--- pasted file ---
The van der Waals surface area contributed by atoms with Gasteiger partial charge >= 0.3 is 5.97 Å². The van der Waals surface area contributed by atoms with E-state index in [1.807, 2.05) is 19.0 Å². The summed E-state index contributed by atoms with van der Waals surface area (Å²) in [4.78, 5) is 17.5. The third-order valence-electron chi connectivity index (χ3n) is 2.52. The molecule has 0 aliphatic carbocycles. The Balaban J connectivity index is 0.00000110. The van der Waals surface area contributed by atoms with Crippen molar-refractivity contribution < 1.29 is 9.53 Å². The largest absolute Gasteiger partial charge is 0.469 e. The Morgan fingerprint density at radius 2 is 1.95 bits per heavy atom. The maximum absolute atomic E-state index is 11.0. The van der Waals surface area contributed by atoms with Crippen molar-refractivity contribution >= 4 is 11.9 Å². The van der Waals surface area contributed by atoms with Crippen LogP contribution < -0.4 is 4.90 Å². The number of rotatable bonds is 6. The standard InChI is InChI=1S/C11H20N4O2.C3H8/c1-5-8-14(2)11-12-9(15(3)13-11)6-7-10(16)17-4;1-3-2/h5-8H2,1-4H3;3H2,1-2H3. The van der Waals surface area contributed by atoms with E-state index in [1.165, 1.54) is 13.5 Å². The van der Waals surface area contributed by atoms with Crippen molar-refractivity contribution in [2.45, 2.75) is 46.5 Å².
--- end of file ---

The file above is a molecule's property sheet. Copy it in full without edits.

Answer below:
The van der Waals surface area contributed by atoms with Gasteiger partial charge >= 0.3 is 5.97 Å². The van der Waals surface area contributed by atoms with E-state index in [1.807, 2.05) is 19.0 Å². The summed E-state index contributed by atoms with van der Waals surface area (Å²) in [4.78, 5) is 17.5. The third-order valence-electron chi connectivity index (χ3n) is 2.52. The molecule has 0 aliphatic carbocycles. The Balaban J connectivity index is 0.00000110. The van der Waals surface area contributed by atoms with Crippen molar-refractivity contribution < 1.29 is 9.53 Å². The largest absolute Gasteiger partial charge is 0.469 e. The Morgan fingerprint density at radius 2 is 1.95 bits per heavy atom. The maximum absolute atomic E-state index is 11.0. The van der Waals surface area contributed by atoms with Crippen molar-refractivity contribution >= 4 is 11.9 Å². The van der Waals surface area contributed by atoms with Crippen LogP contribution < -0.4 is 4.90 Å². The number of rotatable bonds is 6. The standard InChI is InChI=1S/C11H20N4O2.C3H8/c1-5-8-14(2)11-12-9(15(3)13-11)6-7-10(16)17-4;1-3-2/h5-8H2,1-4H3;3H2,1-2H3. The van der Waals surface area contributed by atoms with E-state index in [1.165, 1.54) is 13.5 Å². The van der Waals surface area contributed by atoms with Crippen molar-refractivity contribution in [2.45, 2.75) is 46.5 Å².